Are you one of the millions of people who struggle with procrastination, a condition that often robs us of peace of mind and progress towards our goals. It’s time to let go of the guilt as your brain is wired for procrastination. You might also have ADHD or other focus issues. You aren’t lazy or weak.
Being a person who has struggled with this issue personally I understand what you’re going through. You are not alone. Procrastination is “normal” for our type of brain. It’s time to stop resisting. And it’s time we celebrate our condition, make light of it, and have fun with it. Yes, I said to have FUN with it.
David Neeleman, founder of JetBlue Airways, said “It’s hard for me to do the mundane things in life. I have an easier time planning a 20-aircraft fleet than I do paying the light bill.”
If you totally understand David’s comments, this blog post is designed to share actionable insights and ideas to help you make progress in your life … one small action at a time.
Procrastination is a psychological condition. There’s nothing structurally in your world that is making you procrastinate. Instead, the neurological wiring in your subconscious brain is sending signals that make it psychologically difficult – if not paralyzing – for you to take action. That’s good news because we can consciously create new ways of thinking that support taking action.
The key psychological problem caused by procrastination is getting started. We often associate the feeling of procrastination to the particular task at hand, but that’s not what’s happening. The problem is the mental resistance to getting started doing almost anything. This is important. If we erroneously ascribe the procrastination to the particular task at hand we will be tempted to abandon the activity and search for something we think will be easier to do. This rarely works. The key is breaking through the resistance to getting started on our important work, not finding an activity that’s easier to start.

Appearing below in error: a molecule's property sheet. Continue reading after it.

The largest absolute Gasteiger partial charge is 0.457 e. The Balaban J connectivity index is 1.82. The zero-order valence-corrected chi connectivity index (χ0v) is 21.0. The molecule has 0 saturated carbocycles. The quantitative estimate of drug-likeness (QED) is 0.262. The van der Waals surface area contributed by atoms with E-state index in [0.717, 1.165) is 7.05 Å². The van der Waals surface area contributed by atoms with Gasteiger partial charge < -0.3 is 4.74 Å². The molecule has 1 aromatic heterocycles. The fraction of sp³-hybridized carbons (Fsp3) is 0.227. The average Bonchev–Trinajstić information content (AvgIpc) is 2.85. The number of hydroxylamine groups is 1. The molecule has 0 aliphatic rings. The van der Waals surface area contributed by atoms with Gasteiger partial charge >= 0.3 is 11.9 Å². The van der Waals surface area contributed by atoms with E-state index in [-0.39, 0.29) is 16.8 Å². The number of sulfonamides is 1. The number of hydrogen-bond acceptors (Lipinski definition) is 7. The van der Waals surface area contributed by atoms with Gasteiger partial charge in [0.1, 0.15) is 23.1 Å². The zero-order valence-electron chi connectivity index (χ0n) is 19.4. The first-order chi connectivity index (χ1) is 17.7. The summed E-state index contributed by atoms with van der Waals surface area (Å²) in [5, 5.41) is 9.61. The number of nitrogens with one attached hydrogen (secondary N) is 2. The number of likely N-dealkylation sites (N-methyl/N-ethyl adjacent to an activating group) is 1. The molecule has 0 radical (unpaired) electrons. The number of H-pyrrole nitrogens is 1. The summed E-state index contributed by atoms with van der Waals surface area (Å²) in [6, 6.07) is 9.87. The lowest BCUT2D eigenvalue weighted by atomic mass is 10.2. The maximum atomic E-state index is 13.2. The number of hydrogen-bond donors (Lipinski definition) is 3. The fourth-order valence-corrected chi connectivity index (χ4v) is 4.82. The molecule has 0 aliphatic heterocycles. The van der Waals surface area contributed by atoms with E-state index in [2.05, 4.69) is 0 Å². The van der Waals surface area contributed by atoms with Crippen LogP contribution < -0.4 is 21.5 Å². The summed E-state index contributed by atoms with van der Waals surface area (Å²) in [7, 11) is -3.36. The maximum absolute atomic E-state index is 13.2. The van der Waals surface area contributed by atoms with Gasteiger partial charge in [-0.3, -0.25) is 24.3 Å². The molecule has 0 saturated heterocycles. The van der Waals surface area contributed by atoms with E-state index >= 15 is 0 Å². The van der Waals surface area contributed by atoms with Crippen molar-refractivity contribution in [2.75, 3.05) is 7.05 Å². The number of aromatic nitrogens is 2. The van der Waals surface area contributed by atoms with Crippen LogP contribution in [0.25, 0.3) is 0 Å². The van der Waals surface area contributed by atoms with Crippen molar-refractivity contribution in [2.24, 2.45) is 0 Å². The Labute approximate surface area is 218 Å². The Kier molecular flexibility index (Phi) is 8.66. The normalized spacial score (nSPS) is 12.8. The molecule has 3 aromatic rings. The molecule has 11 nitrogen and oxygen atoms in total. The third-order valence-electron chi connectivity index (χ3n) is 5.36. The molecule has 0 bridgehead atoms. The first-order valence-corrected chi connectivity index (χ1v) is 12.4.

Plan your start time and the specific action you will take in advance. The subconscious brain greatly dislikes uncertainty and ambiguity. If you don’t plan the specifics in advance your brain will have a dramatically harder time getting started. I know that planning in advance will be a challenge too, but make it part of your disciplined strategy. Don’t skip this vital step. And, before you finish your first task, plan the next task before you take a break.
Schedule your week in advance in blocks of time. I know this will also be a challenge, but again, you must make this part of your disciplined structure. Focus on your priorities and most important tasks, and do them first in the day as often as possible.
Make it a small action. The smaller the action, the easier it will be to get started. The bigger the action, the more the subconscious brain will resist. Once you get started you will have momentum to keep going, so make getting started as psychologically easy as possible. Break your large tasks down into manageable pieces.
You won’t feel like taking action, so make a decision to start despite the resistance. You must act your way into a new way of feeling. I promise you that once you push past the initial resistance it gets easier to keep moving. This is the Law of Momentum.